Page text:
The title track is classic Meuross; without preaching he paints a vivid picture of what England meant to him and how it is slowing slipping out of grasp. Set to yet another irresistible melody lines like “Shut the factories/Shut the mines/Punish those fell on hard times?While they honour them who do the crimes/The greedy men of England” display the talent Meuross has in articulating the feelings of the everyman. Meuross does, however, conclude that “there is none so sweet as England” again reflecting how many of us feel. With heavenly vocals from Jess Vincent, not only on this song but spread throughout the album, it’s the song to go for if Meuross is a new name to you and you’d like a taster of this exceptional storyteller’s work.

Elsewhere Meuross turns his attention to a sufferer of dementia in ‘Counting My Footsteps to You’, while Meuross’s outstanding guitar playing is given a chance to shine on this track it’s the heartbreaking tale that touches the listener the most. It’s pointless to take a few lines of the lyrics and reproduce them here; they are available on the Reg Meuross web site and really deserve to be read even if the album doesn’t make it into your player, Meuross captures the awfulness of this illness so well; the way he sings “I can’t find my way home” will have anyone who has been in contact with those suffering from dementia reaching for the tissues.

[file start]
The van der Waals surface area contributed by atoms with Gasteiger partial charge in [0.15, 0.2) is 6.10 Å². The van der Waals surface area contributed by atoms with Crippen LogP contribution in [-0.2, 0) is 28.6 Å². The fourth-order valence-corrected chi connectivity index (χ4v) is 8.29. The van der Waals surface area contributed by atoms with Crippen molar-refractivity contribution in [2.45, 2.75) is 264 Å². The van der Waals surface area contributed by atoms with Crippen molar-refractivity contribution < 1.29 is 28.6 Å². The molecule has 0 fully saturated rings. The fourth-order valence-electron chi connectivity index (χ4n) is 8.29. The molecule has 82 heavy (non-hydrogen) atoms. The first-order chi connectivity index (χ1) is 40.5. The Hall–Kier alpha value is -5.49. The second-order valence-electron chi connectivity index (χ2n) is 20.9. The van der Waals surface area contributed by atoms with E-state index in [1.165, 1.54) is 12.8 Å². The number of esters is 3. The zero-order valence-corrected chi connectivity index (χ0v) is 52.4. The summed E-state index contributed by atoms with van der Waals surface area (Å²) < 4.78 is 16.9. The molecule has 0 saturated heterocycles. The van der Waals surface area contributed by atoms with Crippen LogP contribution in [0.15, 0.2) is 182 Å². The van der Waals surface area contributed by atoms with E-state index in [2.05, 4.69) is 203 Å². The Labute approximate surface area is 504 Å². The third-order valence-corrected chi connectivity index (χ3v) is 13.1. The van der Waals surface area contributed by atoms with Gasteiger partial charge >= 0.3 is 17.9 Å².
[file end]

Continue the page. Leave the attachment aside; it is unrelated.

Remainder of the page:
‘They Changed Her Mind’ covers the reopening of a mental asylum that had remained unused since the early 60s and the discovery of suitcases containing the personal effects and details of some of the inmates. Again Meuross delivers a chilling tale, Phil Henry’s dobro adding much to the atmosphere and Vincent’s backing vocals once more embellishing the overall sound. It’s another breathtaking piece of music.

But for all the sensitive performances and subject matter Meuross and his band show they can still inject the urge to dance in the listener on songs such as ‘Sing To Me a Working Week’ with accordion and banjo adding to the party atmosphere.

There is much to be digested on ‘England Green and England Grey’, we haven’t even touched upon songs such as ‘The Band Played Sweet Marie’ a waltz based around the discovery of the violin given by Marie Robinson to her fiancé Wallace Hartley who was the bandleader of the Titanic, or ‘The Ballad Of Flora Sandes’, the only British woman to officially serve as a World War 1 soldier; again you’ll be thankful for the invention of the internet.

Meuross delivers his stories with so much conviction and passion yet still his vocals never lose their gentleness. He shows that there’s no need to shout to be heard and with a first class bunch of musicians fleshing out those unforgettable melodies which compliment his astute lyrical talent ‘England Green and England Grey’ should be heard by all music lovers, not just those interested in the folk and singer/songwriter genres Meuross is often grouped in with. ”

Malcolm Carter
Pennyblack Music

www.pennyblackmusic.co.uk/MagSitePages/Review.aspx?id=9752

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Reg Meuross Singer Songwriter Storyteller